There is increased agreement among scientists working with qPCR technology that proper evaluation of HKG should be performed before selecting the most appropriate for data normalization (16) to avoid additional variation and errors in the final data (11). Unfortunately, many studies reporting qPCR data have relied on published literature or previous experience for the selection of HKG without proper validation. The most widely used method to evaluate HKG is the statistical analysis of the raw gene expression data (i.e., not normalized) to ensure that a group effect (or treatment effect) among samples is not associated with the variation in the expression of the selected HKG. However, this approach does not take into consideration the variation generated by errors during the analytical procedure. Several statistical algorithms have been developed to properly validate HKG (2, 27, 35, 37).
The bovine mammary gland increases milk yield dramatically during the first few weeks of lactation. During this period characterized by close hormonal regulation, there is a set of well-studied genes involved in milk synthesis that increase dramatically in expression (25). As a consequence, the RNA concentration in mammary tissue also increases (4, 7, 25, 33). After peak lactation, milk synthesis decreases gradually until the mammary gland is induced into involution prior to entering the nonlactating or dry period. During the declining phase of milk production mammary RNA concentration also decreases (7, 33). We believe that the variation in mammary RNA concentration is an important factor to consider when an internal control gene(s) is chosen for long-term studies of mammary gene expression, or longitudinal studies of key metabolic tissues such as liver or adipose. We argue that genes with relatively constant expression across the lactation cycle will appear as significantly downregulated due to the gradual increases in total mammary RNA concentration, i.e., there is a potential dilution effect. A number of research papers dealing with studies of mammary gland gene expression have reported data where clear dilution of the housekeeping genes was observed (e.g., 24, 28, 29, 33). Some of these have highlighted potential dilution effects (e.g., 28), but none, to our knowledge, attempted to test the appropriateness of the chosen HKG. Thus, the potential dilution of stably expressed genes appears to be an “accepted” limitation.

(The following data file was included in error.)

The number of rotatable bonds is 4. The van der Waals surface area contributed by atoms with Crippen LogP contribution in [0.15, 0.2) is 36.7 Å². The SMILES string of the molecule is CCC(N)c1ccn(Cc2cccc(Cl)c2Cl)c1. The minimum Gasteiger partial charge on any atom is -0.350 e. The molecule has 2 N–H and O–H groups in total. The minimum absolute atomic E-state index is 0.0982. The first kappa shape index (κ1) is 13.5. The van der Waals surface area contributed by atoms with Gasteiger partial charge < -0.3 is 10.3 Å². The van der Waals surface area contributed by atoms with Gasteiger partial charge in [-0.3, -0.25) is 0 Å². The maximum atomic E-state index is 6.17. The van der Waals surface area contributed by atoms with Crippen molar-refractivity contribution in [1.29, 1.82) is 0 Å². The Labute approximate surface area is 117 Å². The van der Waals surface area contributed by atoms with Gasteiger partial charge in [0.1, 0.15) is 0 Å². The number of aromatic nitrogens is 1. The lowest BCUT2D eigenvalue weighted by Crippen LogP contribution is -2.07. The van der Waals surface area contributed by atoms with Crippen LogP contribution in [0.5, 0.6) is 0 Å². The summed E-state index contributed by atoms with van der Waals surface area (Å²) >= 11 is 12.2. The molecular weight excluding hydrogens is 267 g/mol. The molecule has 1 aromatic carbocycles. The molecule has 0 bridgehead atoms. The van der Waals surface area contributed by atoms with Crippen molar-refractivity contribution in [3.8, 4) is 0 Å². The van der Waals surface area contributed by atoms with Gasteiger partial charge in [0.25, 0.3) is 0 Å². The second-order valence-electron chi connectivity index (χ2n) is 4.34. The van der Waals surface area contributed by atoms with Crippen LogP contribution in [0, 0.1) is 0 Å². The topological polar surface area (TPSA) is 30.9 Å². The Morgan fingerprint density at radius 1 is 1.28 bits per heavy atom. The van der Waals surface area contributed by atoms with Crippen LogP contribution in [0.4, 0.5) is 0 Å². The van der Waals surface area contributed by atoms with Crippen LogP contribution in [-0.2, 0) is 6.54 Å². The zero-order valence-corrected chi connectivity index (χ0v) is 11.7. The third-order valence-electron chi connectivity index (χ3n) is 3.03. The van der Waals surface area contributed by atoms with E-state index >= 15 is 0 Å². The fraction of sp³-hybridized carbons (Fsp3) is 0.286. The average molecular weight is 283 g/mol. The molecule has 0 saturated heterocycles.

The objective of the current study was to examine the expression patterns of nine genes (RPS9, ACTB, GAPD, GTP, ITGB4BP, MRPL39, RPS23, RPS15, and UXT) that could serve as internal controls for longitudinal mammary gene expression studies.
MATERIALS AND METHODS
Animals and sampling.
Five multiparous (3rd or greater lactation) Holstein dairy cows from the University of Illinois Dairy Cattle Research Unit were used. Percutaneous biopsies from each cow were obtained from the right or left rear quarter of the mammary gland at −15 (−13 ± 3 days), 1, 15, 30, 60, 120, and 240 days relative to parturition. The right rear quarter was biopsied at −15, 15, 60, and 240 days, and the left rear quarter was biopsied at 1, 30, and 120 days. The midsection of the rear quarters were selected for the initial biopsy. Subsequently, a different section located ∼2–3 inches from the original incision site of the right or left rear quarter was selected for biopsy. Biopsies were conducted at 0700 h (post-AM milking) as described by Farr et al. (9). Briefly, after making the skin incision, we performed blunt dissection of the mammary capsule to ensure tissue obtained during the biopsy was mammary parenchyma. Immediately after removal of the biopsy instrument from the capsule, pressure was applied to the wound until visual signs of bleeding were absent. The skin incision was closed with four or five Michel clips (11 mm; Henry Schein, www.henryschein.com). The incision site was sprayed with topical antiseptic (Povidone Iodine Ointment, 10%; Taro Pharmaceuticals). Health was monitored postsurgery by recording rectal temperature, milk yield, and feed intake daily for 7 days. Surgical clips were removed 7 days postbiopsy. No incidences of mastitis were detected for any cow during the 7 days postsurgery. All procedures were conducted under protocols approved by the University of Illinois Institutional Animal Care and Use Committee.